"In a four-bedroom apartment found among a row of typical Eastern bloc-styled buildings in one of Kiev’s sleeping districts, a group of strangers from around Ukraine is making a fresh start in a place they now consider home.
They call their newly acquired residence “The Shelter,” a safe space where they are free to be themselves — a mix of ages, backgrounds and genders congregating under one roof, because their sexual orientation left them with nowhere else to go.
Nik Litvinov, 22, moved into the Shelter in the beginning of 2017 for a couple of months, then again in May for another couple of months.
From mid-2016 until August 2017 the Shelter has become a new home for sixty-five people. Most of those living there during a visit in Augst 2017 were from the eastern areas of the country where fighting is still taking place.
Slavik Smirnov, 28, has lived in the Shelter since June 2017.
The LGBTQ Shelter in Kyiv is the first place where its residents get a feeling of belonging to a comminity. Some find a new home there, where they are accepted for who they are.
Slavik considers The Shelter a perfect place to start ones life over.
Some residents find their first real friends at the Shelter. They open up about their sexuality, relationships and struggles in the way they couldn't before. In the most cases their sexuality became the reason they have to leave their families.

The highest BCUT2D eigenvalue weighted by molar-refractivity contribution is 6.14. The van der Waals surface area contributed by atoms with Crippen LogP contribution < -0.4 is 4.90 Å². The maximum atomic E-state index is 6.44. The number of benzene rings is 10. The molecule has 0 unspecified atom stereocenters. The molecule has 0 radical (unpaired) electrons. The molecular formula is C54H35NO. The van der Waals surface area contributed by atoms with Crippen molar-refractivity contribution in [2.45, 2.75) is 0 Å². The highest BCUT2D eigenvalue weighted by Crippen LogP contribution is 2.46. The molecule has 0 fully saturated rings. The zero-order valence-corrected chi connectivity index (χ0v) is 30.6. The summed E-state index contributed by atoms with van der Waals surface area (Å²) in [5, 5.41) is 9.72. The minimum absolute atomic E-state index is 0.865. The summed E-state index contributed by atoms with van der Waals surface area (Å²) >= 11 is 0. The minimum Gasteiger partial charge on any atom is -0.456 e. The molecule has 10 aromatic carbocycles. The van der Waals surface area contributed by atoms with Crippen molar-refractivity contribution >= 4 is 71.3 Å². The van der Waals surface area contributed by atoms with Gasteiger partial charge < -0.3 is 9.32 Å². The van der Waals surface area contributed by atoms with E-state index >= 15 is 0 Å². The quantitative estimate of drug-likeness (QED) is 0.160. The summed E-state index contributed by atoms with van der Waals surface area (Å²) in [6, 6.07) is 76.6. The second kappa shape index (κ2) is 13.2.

Avis (on the right) is having a long-distance relationship, and talks with her girlfriend several times every day. She is looking forward to leaving for Novosibirsk (Russia) to finally move in with her partner and start a new life there. "I have never had any friends really; I was an outsider at school and at home. But I did not know it could get any worse until my mom found out I was gay. She has not been homophobic at all before, she even said one day that gay people should be able to adopt kids, because they are the ones who really want them. Then she found out about me, and everything changed. She kicked me out of my home, that is how I ended up here."